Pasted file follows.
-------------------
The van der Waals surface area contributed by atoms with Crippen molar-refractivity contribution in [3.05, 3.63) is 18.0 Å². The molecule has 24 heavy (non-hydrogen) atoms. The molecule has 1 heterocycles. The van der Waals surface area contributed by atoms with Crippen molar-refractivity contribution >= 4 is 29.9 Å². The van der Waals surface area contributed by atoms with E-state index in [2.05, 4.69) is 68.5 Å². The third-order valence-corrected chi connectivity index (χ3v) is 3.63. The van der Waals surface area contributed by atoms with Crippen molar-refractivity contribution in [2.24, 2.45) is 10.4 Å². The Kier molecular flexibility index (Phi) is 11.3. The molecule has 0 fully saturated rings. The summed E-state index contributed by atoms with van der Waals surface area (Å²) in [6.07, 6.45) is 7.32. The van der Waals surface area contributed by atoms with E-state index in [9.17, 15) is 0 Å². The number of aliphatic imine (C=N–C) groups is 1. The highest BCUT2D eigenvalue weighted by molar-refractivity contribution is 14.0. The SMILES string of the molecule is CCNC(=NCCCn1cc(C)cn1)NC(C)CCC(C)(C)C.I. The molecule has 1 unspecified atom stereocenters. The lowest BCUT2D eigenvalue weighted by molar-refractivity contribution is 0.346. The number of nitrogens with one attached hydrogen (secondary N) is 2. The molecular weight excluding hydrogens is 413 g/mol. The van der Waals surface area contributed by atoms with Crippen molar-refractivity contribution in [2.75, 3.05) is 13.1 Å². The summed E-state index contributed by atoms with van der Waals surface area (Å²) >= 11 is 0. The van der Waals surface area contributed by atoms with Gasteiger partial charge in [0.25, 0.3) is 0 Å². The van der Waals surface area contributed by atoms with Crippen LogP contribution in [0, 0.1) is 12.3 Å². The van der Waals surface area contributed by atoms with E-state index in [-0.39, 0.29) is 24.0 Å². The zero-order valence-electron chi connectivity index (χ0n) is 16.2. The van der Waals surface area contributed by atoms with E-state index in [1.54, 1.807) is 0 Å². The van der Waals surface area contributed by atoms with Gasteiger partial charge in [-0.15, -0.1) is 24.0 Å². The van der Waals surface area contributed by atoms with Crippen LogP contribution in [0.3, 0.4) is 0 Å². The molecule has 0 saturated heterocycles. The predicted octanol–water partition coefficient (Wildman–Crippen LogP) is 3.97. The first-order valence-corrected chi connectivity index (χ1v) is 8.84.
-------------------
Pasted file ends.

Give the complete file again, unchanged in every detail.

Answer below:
The van der Waals surface area contributed by atoms with Crippen molar-refractivity contribution in [3.05, 3.63) is 18.0 Å². The molecule has 24 heavy (non-hydrogen) atoms. The molecule has 1 heterocycles. The van der Waals surface area contributed by atoms with Crippen molar-refractivity contribution >= 4 is 29.9 Å². The van der Waals surface area contributed by atoms with E-state index in [2.05, 4.69) is 68.5 Å². The third-order valence-corrected chi connectivity index (χ3v) is 3.63. The van der Waals surface area contributed by atoms with Crippen molar-refractivity contribution in [2.24, 2.45) is 10.4 Å². The Kier molecular flexibility index (Phi) is 11.3. The molecule has 0 fully saturated rings. The summed E-state index contributed by atoms with van der Waals surface area (Å²) in [6.07, 6.45) is 7.32. The van der Waals surface area contributed by atoms with E-state index in [9.17, 15) is 0 Å². The number of aliphatic imine (C=N–C) groups is 1. The highest BCUT2D eigenvalue weighted by molar-refractivity contribution is 14.0. The SMILES string of the molecule is CCNC(=NCCCn1cc(C)cn1)NC(C)CCC(C)(C)C.I. The molecule has 1 unspecified atom stereocenters. The lowest BCUT2D eigenvalue weighted by molar-refractivity contribution is 0.346. The number of nitrogens with one attached hydrogen (secondary N) is 2. The molecular weight excluding hydrogens is 413 g/mol. The van der Waals surface area contributed by atoms with Crippen molar-refractivity contribution in [2.75, 3.05) is 13.1 Å². The summed E-state index contributed by atoms with van der Waals surface area (Å²) >= 11 is 0. The van der Waals surface area contributed by atoms with Gasteiger partial charge in [0.25, 0.3) is 0 Å². The van der Waals surface area contributed by atoms with Crippen LogP contribution in [0, 0.1) is 12.3 Å². The van der Waals surface area contributed by atoms with E-state index in [-0.39, 0.29) is 24.0 Å². The zero-order valence-electron chi connectivity index (χ0n) is 16.2. The van der Waals surface area contributed by atoms with E-state index in [1.54, 1.807) is 0 Å². The van der Waals surface area contributed by atoms with Gasteiger partial charge in [-0.15, -0.1) is 24.0 Å². The van der Waals surface area contributed by atoms with Crippen LogP contribution in [0.3, 0.4) is 0 Å². The molecule has 0 saturated heterocycles. The predicted octanol–water partition coefficient (Wildman–Crippen LogP) is 3.97. The first-order valence-corrected chi connectivity index (χ1v) is 8.84.